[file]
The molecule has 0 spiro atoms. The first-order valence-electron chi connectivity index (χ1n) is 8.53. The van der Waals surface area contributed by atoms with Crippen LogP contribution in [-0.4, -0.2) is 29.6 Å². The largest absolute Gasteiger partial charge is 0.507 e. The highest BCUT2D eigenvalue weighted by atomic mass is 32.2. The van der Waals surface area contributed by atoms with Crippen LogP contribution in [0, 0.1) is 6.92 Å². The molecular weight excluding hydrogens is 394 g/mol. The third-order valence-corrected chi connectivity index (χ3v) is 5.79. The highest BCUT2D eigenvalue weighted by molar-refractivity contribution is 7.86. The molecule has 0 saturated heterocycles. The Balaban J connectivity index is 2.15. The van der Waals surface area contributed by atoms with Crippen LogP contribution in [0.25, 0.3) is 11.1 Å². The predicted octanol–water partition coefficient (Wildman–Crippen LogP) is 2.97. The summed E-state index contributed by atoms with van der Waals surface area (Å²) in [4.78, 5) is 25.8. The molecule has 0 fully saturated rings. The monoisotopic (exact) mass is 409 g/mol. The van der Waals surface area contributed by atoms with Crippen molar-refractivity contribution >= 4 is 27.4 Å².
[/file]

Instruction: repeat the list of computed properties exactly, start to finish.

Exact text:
The molecule has 0 spiro atoms. The first-order valence-electron chi connectivity index (χ1n) is 8.53. The van der Waals surface area contributed by atoms with Crippen LogP contribution in [-0.4, -0.2) is 29.6 Å². The largest absolute Gasteiger partial charge is 0.507 e. The highest BCUT2D eigenvalue weighted by atomic mass is 32.2. The van der Waals surface area contributed by atoms with Crippen LogP contribution in [0, 0.1) is 6.92 Å². The molecular weight excluding hydrogens is 394 g/mol. The third-order valence-corrected chi connectivity index (χ3v) is 5.79. The highest BCUT2D eigenvalue weighted by molar-refractivity contribution is 7.86. The molecule has 0 saturated heterocycles. The Balaban J connectivity index is 2.15. The van der Waals surface area contributed by atoms with Crippen LogP contribution in [0.25, 0.3) is 11.1 Å². The predicted octanol–water partition coefficient (Wildman–Crippen LogP) is 2.97. The summed E-state index contributed by atoms with van der Waals surface area (Å²) in [4.78, 5) is 25.8. The molecule has 0 fully saturated rings. The monoisotopic (exact) mass is 409 g/mol. The van der Waals surface area contributed by atoms with Crippen molar-refractivity contribution >= 4 is 27.4 Å².